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I am reading through a grammar book; it says:

If the consultant _____ that we should hire more staff, Helen wouldn't be working here now.

The possible answers are:
A. didn't recommend
B. doesn't recommend
C. hadn't recommended
D. wasn't recommending

The book says the correct answer is C, but that just doesn't seem correct to me. I believe the correct answer is A If I am wrong could someone tell me why the correct answer is C? Thank you very much!

marked as duplicate by starsplusplus, Esoteric Screen Name, Danubian Sailor, Chenmunka, Em1 May 28 '14 at 8:33

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B is simply invalid, in that if he doesn't do this refers to a [possible] future condition, so there's no grammatical or semantic way to couple this to [then] she wouldn't be doing that, which refers to [actual] current activity.

A and C are grammatically credible, but A is semantically unlikely. Perhaps it will help to consider a different version of the basic format IF [statement1] [statement2]...

A1: If you did not kill him you wouldn't be on trial for murder
C1: If you had not killed him you wouldn't be on trial for murder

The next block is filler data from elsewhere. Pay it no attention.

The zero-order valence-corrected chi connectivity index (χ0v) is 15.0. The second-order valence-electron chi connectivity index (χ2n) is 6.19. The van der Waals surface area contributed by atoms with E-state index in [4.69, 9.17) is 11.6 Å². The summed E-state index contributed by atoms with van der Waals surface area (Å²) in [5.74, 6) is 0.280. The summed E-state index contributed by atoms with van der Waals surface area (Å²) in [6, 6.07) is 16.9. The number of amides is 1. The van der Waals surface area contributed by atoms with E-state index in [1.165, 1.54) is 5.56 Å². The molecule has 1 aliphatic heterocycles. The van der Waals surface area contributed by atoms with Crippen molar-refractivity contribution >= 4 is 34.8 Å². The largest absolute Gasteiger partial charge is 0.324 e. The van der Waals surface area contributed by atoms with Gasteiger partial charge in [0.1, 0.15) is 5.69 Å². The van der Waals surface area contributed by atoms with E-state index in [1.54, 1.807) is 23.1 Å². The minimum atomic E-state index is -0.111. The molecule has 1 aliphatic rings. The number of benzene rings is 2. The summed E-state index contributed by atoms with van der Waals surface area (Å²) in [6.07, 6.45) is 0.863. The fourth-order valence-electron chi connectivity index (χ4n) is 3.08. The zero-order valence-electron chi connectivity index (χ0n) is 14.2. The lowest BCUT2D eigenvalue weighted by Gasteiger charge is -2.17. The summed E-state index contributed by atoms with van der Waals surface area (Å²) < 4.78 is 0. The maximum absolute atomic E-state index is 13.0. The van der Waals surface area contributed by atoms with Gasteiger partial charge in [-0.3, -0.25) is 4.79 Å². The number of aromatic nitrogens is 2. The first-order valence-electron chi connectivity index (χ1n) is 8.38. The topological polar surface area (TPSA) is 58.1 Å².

A1 can be paraphrased You must have killed him or you wouldn't be on trial, the same construction as If you didn't love me you wouldn't have married me. Since statement2 is true, statement1 must be true too.

C1 can be paraphrased the reason you are on trial is because you killed him. In some hypothetical scenario where statement1 isn't (or wasn't) true, statement2 isn't (or wasn't or won't be) true either. See the final paragraph in this related answer for more on why isn't/wasn't/won't be are to some extent interchangeable in the "irrealis inferential conditional" context of that preceding sentence.

OP's last option is grammatically valid, but an unlikely form in most contexts. But it would work in, say,...

D1: If he wasn't boring me I wouldn't be thinking about leaving the party

Some people would say that should be If he weren't boring me..., but it's a common informal usage.


TL;DR: C is the "best" answer, but A and D are at least "credible" in contrived contexts. I don't think it's a good idea for multiple choice questions like this to offer more than one "grammatically valid" alternative.

  • +1 The problem, I'm pretty sure, is that the testmakers never look beyond the @#$@ 3 conditionals. I've got to kill it. – StoneyB May 28 '14 at 2:56
  • @StoneyB: I find UK-style cryptic crossword clues are an excellent way of illustrating just how often "credible, but contrived" alternative interpretations are available in English. Good clues often deliberately include misleading context to throw the solver off the scent, leading to that satisfying "Aha!" moment when you finally think of the relevant interpretation that leads to the answer (which must then be identifiable as unambiguously correct, in order to fully satisfy the dedicated solver). – FumbleFingers May 28 '14 at 12:51